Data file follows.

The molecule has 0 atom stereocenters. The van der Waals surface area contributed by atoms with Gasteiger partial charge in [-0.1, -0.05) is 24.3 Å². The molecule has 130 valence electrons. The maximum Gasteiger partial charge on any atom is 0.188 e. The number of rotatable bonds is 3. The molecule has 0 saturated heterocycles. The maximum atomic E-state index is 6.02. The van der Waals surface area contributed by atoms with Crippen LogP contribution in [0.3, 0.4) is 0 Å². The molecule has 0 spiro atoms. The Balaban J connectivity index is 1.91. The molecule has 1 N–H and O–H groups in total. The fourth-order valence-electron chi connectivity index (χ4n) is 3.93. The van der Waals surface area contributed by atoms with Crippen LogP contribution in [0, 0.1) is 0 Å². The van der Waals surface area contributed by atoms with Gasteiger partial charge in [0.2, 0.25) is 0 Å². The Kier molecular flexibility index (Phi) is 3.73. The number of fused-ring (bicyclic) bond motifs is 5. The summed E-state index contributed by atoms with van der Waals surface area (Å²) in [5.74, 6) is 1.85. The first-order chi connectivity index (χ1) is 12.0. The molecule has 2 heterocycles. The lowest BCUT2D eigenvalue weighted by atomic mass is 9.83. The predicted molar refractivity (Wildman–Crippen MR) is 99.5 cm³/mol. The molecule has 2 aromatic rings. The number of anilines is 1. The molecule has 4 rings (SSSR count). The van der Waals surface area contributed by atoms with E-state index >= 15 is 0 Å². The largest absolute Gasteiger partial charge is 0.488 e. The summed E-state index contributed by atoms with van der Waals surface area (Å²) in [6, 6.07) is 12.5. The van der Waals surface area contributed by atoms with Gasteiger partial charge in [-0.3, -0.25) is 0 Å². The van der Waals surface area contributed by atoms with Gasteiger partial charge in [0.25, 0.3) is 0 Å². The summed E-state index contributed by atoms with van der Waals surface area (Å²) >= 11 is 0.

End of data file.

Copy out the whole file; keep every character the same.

The molecule has 0 atom stereocenters. The van der Waals surface area contributed by atoms with Gasteiger partial charge in [-0.1, -0.05) is 24.3 Å². The molecule has 130 valence electrons. The maximum Gasteiger partial charge on any atom is 0.188 e. The number of rotatable bonds is 3. The molecule has 0 saturated heterocycles. The maximum atomic E-state index is 6.02. The van der Waals surface area contributed by atoms with Crippen LogP contribution in [0.3, 0.4) is 0 Å². The molecule has 0 spiro atoms. The Balaban J connectivity index is 1.91. The molecule has 1 N–H and O–H groups in total. The fourth-order valence-electron chi connectivity index (χ4n) is 3.93. The van der Waals surface area contributed by atoms with Crippen LogP contribution in [0, 0.1) is 0 Å². The van der Waals surface area contributed by atoms with Gasteiger partial charge in [0.2, 0.25) is 0 Å². The Kier molecular flexibility index (Phi) is 3.73. The number of fused-ring (bicyclic) bond motifs is 5. The summed E-state index contributed by atoms with van der Waals surface area (Å²) in [5.74, 6) is 1.85. The first-order chi connectivity index (χ1) is 12.0. The molecule has 2 heterocycles. The lowest BCUT2D eigenvalue weighted by atomic mass is 9.83. The predicted molar refractivity (Wildman–Crippen MR) is 99.5 cm³/mol. The molecule has 2 aromatic rings. The number of anilines is 1. The molecule has 4 rings (SSSR count). The van der Waals surface area contributed by atoms with E-state index >= 15 is 0 Å². The largest absolute Gasteiger partial charge is 0.488 e. The summed E-state index contributed by atoms with van der Waals surface area (Å²) in [6, 6.07) is 12.5. The van der Waals surface area contributed by atoms with Gasteiger partial charge in [-0.3, -0.25) is 0 Å². The van der Waals surface area contributed by atoms with Gasteiger partial charge in [0.25, 0.3) is 0 Å². The summed E-state index contributed by atoms with van der Waals surface area (Å²) >= 11 is 0.